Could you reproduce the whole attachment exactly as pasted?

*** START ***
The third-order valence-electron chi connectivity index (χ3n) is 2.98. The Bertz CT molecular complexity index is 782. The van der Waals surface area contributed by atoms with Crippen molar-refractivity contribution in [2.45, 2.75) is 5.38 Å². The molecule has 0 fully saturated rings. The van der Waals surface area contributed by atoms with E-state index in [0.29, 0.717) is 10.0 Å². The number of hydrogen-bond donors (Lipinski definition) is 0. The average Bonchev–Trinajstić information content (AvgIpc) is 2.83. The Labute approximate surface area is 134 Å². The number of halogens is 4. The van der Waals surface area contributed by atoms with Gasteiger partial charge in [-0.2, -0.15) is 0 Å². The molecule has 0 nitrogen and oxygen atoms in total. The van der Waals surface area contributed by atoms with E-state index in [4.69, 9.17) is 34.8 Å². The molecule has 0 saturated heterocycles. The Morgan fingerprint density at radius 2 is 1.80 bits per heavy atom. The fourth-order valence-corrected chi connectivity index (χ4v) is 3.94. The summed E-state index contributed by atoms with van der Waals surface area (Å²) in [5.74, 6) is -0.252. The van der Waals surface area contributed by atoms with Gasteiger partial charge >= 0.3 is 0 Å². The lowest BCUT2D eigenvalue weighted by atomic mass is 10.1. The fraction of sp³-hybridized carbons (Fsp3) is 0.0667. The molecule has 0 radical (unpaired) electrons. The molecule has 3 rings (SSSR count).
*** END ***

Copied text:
The third-order valence-electron chi connectivity index (χ3n) is 2.98. The Bertz CT molecular complexity index is 782. The van der Waals surface area contributed by atoms with Crippen molar-refractivity contribution in [2.45, 2.75) is 5.38 Å². The molecule has 0 fully saturated rings. The van der Waals surface area contributed by atoms with E-state index in [0.29, 0.717) is 10.0 Å². The number of hydrogen-bond donors (Lipinski definition) is 0. The average Bonchev–Trinajstić information content (AvgIpc) is 2.83. The Labute approximate surface area is 134 Å². The number of halogens is 4. The van der Waals surface area contributed by atoms with Gasteiger partial charge in [-0.2, -0.15) is 0 Å². The molecule has 0 nitrogen and oxygen atoms in total. The van der Waals surface area contributed by atoms with E-state index in [4.69, 9.17) is 34.8 Å². The molecule has 0 saturated heterocycles. The Morgan fingerprint density at radius 2 is 1.80 bits per heavy atom. The fourth-order valence-corrected chi connectivity index (χ4v) is 3.94. The summed E-state index contributed by atoms with van der Waals surface area (Å²) in [5.74, 6) is -0.252. The van der Waals surface area contributed by atoms with Gasteiger partial charge >= 0.3 is 0 Å². The lowest BCUT2D eigenvalue weighted by atomic mass is 10.1. The fraction of sp³-hybridized carbons (Fsp3) is 0.0667. The molecule has 0 radical (unpaired) electrons. The molecule has 3 rings (SSSR count).